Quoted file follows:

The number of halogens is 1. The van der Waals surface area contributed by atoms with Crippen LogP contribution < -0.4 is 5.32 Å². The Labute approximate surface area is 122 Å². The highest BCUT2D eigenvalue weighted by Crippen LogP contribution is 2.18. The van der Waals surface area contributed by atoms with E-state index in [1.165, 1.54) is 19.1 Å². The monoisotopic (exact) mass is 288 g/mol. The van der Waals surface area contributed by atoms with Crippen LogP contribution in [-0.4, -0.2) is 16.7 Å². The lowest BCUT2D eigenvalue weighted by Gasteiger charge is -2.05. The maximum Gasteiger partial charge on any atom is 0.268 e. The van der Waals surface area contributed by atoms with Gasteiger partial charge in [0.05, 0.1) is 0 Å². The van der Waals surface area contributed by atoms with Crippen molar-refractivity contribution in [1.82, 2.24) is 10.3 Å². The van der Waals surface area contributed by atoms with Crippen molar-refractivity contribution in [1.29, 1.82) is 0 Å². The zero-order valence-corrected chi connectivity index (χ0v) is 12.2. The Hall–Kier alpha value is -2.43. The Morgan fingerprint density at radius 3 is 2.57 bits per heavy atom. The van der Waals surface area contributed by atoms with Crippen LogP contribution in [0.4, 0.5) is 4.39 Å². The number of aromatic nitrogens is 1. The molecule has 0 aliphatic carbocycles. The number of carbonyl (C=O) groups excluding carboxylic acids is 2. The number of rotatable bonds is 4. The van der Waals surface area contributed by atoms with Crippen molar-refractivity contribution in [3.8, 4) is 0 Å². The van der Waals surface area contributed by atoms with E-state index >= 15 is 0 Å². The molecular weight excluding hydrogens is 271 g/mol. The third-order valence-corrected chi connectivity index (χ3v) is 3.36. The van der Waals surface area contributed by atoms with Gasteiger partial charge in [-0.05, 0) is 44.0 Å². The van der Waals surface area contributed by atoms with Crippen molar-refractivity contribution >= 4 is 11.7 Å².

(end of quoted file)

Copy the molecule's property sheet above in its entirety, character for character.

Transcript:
The number of halogens is 1. The van der Waals surface area contributed by atoms with Crippen LogP contribution < -0.4 is 5.32 Å². The Labute approximate surface area is 122 Å². The highest BCUT2D eigenvalue weighted by Crippen LogP contribution is 2.18. The van der Waals surface area contributed by atoms with E-state index in [1.165, 1.54) is 19.1 Å². The monoisotopic (exact) mass is 288 g/mol. The van der Waals surface area contributed by atoms with Crippen LogP contribution in [-0.4, -0.2) is 16.7 Å². The lowest BCUT2D eigenvalue weighted by Gasteiger charge is -2.05. The maximum Gasteiger partial charge on any atom is 0.268 e. The van der Waals surface area contributed by atoms with Gasteiger partial charge in [0.05, 0.1) is 0 Å². The van der Waals surface area contributed by atoms with Crippen molar-refractivity contribution in [1.82, 2.24) is 10.3 Å². The van der Waals surface area contributed by atoms with Crippen molar-refractivity contribution in [1.29, 1.82) is 0 Å². The zero-order valence-corrected chi connectivity index (χ0v) is 12.2. The Hall–Kier alpha value is -2.43. The Morgan fingerprint density at radius 3 is 2.57 bits per heavy atom. The van der Waals surface area contributed by atoms with Crippen LogP contribution in [0.4, 0.5) is 4.39 Å². The number of aromatic nitrogens is 1. The molecule has 0 aliphatic carbocycles. The number of carbonyl (C=O) groups excluding carboxylic acids is 2. The number of rotatable bonds is 4. The van der Waals surface area contributed by atoms with Crippen molar-refractivity contribution in [3.8, 4) is 0 Å². The van der Waals surface area contributed by atoms with E-state index >= 15 is 0 Å². The molecular weight excluding hydrogens is 271 g/mol. The third-order valence-corrected chi connectivity index (χ3v) is 3.36. The van der Waals surface area contributed by atoms with Gasteiger partial charge in [-0.05, 0) is 44.0 Å². The van der Waals surface area contributed by atoms with Crippen molar-refractivity contribution >= 4 is 11.7 Å².